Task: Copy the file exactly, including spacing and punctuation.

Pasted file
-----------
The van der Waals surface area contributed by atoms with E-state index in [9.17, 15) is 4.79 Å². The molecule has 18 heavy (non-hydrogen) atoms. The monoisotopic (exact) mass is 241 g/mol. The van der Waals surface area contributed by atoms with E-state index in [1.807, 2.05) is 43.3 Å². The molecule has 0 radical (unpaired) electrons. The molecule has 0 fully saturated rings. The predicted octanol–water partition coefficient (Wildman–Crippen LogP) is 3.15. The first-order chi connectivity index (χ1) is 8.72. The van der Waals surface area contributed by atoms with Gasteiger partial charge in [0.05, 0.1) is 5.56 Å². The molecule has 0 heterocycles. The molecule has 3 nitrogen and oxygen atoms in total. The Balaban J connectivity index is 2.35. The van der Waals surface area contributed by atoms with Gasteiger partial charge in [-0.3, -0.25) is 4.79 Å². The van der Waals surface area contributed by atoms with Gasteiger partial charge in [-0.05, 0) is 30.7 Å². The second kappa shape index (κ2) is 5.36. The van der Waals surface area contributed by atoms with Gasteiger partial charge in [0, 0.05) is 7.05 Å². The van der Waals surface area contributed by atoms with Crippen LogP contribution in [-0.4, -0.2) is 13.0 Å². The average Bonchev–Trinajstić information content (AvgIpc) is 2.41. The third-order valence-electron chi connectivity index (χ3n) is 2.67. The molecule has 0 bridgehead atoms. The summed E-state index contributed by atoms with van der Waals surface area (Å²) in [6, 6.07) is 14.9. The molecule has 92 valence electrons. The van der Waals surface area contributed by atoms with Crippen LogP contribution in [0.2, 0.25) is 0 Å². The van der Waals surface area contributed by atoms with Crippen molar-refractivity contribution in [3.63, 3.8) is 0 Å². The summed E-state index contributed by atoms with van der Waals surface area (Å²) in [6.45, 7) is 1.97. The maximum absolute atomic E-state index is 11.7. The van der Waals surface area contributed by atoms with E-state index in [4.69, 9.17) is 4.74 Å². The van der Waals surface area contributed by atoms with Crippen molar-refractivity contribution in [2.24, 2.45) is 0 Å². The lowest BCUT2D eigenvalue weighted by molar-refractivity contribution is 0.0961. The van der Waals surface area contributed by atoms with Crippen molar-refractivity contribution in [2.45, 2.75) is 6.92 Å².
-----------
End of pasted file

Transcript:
The van der Waals surface area contributed by atoms with E-state index in [9.17, 15) is 4.79 Å². The molecule has 18 heavy (non-hydrogen) atoms. The monoisotopic (exact) mass is 241 g/mol. The van der Waals surface area contributed by atoms with E-state index in [1.807, 2.05) is 43.3 Å². The molecule has 0 radical (unpaired) electrons. The molecule has 0 fully saturated rings. The predicted octanol–water partition coefficient (Wildman–Crippen LogP) is 3.15. The first-order chi connectivity index (χ1) is 8.72. The van der Waals surface area contributed by atoms with Gasteiger partial charge in [0.05, 0.1) is 5.56 Å². The molecule has 0 heterocycles. The molecule has 3 nitrogen and oxygen atoms in total. The Balaban J connectivity index is 2.35. The van der Waals surface area contributed by atoms with Gasteiger partial charge in [-0.3, -0.25) is 4.79 Å². The van der Waals surface area contributed by atoms with Gasteiger partial charge in [-0.05, 0) is 30.7 Å². The second kappa shape index (κ2) is 5.36. The van der Waals surface area contributed by atoms with Gasteiger partial charge in [0, 0.05) is 7.05 Å². The van der Waals surface area contributed by atoms with Crippen LogP contribution in [-0.4, -0.2) is 13.0 Å². The average Bonchev–Trinajstić information content (AvgIpc) is 2.41. The third-order valence-electron chi connectivity index (χ3n) is 2.67. The molecule has 0 bridgehead atoms. The summed E-state index contributed by atoms with van der Waals surface area (Å²) in [6, 6.07) is 14.9. The molecule has 92 valence electrons. The van der Waals surface area contributed by atoms with Crippen LogP contribution in [0.2, 0.25) is 0 Å². The van der Waals surface area contributed by atoms with Crippen molar-refractivity contribution in [3.63, 3.8) is 0 Å². The summed E-state index contributed by atoms with van der Waals surface area (Å²) in [6.45, 7) is 1.97. The maximum absolute atomic E-state index is 11.7. The van der Waals surface area contributed by atoms with E-state index in [4.69, 9.17) is 4.74 Å². The van der Waals surface area contributed by atoms with Crippen molar-refractivity contribution in [2.24, 2.45) is 0 Å². The lowest BCUT2D eigenvalue weighted by molar-refractivity contribution is 0.0961. The van der Waals surface area contributed by atoms with Crippen molar-refractivity contribution in [2.45, 2.75) is 6.92 Å².